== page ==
I drew influence from historical paintings that have depicted the symbol of Agnus Dei (Lamb of God), such as Jan van Eyck’s Adoration of the Lamb (1432) and Francisco de Zurbarán’s Agnus Dei (1635-40). However, my painting is also a critique of the human-centric bias in Christian art history. This is best exemplified in Renaissance paintings where animals seldom appear, and if they do it is simply for allegorical purposes. By enlisting wild animals as protagonists with intrinsic value amidst the wasteland of human existence, I purposed to revise western art history by employing a zoological lens. This liberates the Judeo-Christian worldview from its perversion at the hands of anthropocentric Greek philosophy. I sought to depict a visual theology of how animals are paragons of moral innocence. A recurring theme throughout Isaiah is how animals are faithful to their Creator in contrast to humans who are not (Isaiah 43:20). When confronted with the Lamb of God, the prophet states that “each of us has turned to our own way” (Isaiah 53:6).
In the Jewish sacrificial system the altar was adorned with rams’ horns, which I believe symbolized the countless animal deaths required to pay for the people’s wrongdoing. For my altar depiction I have instead employed elephant tusks, representing modern-day animal sacrifice such as the illegal ivory trade. Likewise, the bloody slain lamb alludes to the cruel practice of vivisection (animal testing) and cloning for biomedical experimentation (The first mammal to be cloned was a sheep named Dolly in 1996).
The gravestones in my painting honour species that have gone extinct throughout the ages. According to scientists, in order to have rich biodeposits (raw materials) to sustain complex human civilization, it was necessary for millions of species like the Pikaia, Quetzalcoatlus, and Sabretooth Tiger to lay down their lives for us to exist (Hugh Ross, More Than A Theory. 83-85, 193). Species like the Dodo Bird went extinct due to habitat destruction by humans. Sadly, today we are witnessing the sixth mass-extinction called the “Anthropocene” due entirely to human activity. Each species in the animal kingdom reflects the creativity and character of the Creator, so when one dies out we lose a record of God’s self-revelation (Inspired by a quote by mystic Meister Eckhart, “For every creature is full of God and is a book [about God]” Kemmerer, Animals and World Religions, 206).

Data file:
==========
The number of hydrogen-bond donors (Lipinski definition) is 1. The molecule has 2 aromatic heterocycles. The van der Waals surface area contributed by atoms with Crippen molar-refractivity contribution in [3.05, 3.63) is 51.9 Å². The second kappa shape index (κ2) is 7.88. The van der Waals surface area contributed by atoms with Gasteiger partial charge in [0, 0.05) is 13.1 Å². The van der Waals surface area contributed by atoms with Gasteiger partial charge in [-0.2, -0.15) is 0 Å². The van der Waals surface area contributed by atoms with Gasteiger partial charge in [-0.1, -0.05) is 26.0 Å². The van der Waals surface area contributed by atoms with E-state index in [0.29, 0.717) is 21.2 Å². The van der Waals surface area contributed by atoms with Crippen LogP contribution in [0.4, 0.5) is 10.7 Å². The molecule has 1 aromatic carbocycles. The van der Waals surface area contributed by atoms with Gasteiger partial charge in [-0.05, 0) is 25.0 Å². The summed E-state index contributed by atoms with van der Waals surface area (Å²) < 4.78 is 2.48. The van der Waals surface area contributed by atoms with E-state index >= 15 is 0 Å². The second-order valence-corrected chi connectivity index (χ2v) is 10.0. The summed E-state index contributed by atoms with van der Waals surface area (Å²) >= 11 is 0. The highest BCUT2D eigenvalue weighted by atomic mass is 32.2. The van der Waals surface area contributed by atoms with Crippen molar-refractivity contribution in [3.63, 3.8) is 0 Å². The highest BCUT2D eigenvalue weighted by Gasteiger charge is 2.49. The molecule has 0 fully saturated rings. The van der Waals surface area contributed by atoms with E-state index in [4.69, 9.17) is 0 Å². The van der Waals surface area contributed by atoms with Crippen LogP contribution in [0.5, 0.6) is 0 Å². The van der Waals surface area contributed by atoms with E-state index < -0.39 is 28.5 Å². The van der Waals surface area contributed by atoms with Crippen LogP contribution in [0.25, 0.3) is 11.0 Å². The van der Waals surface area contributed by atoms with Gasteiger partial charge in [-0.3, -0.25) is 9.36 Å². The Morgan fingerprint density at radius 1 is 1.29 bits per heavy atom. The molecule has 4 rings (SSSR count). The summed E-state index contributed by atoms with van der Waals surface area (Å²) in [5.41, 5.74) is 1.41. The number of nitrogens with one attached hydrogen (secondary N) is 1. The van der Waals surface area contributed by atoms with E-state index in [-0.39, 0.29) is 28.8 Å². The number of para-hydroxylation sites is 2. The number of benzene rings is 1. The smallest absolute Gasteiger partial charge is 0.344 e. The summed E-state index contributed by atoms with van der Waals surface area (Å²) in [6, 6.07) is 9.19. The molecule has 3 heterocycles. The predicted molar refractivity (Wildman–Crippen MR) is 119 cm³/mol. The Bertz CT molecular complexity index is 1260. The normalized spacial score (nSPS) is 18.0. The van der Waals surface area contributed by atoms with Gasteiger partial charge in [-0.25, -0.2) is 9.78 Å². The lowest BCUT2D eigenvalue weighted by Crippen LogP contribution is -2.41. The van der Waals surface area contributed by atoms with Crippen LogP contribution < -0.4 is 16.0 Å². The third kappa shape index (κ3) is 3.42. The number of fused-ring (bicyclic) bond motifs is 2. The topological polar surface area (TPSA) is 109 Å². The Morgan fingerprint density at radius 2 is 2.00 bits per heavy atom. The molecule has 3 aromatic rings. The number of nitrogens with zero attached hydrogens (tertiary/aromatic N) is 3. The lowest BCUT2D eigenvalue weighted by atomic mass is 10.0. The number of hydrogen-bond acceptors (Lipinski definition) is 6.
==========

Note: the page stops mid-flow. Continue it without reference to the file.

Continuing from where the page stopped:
The choice to set the scene amidst the ruins of a Gothic cathedral was inspired by nineteenth-century Romantic painter Caspar David Friedrich, who depicted abandoned abbeys, churches, and cemeteries in the bleak winter snow. In our 21st century post-Christian age, we are witnessing the decline of the Church in the West due to biblical compromise. In countries where Christianity is the fastest growing religion, the increase in persecution and martyrdom is grievous, as well as the destruction of Christian sacred sites by extremist groups like ISIS. The abandoned ruins in my painting reflect the fractured state of our world, the wasteland we find ourselves in when we reject the Creator and his creation.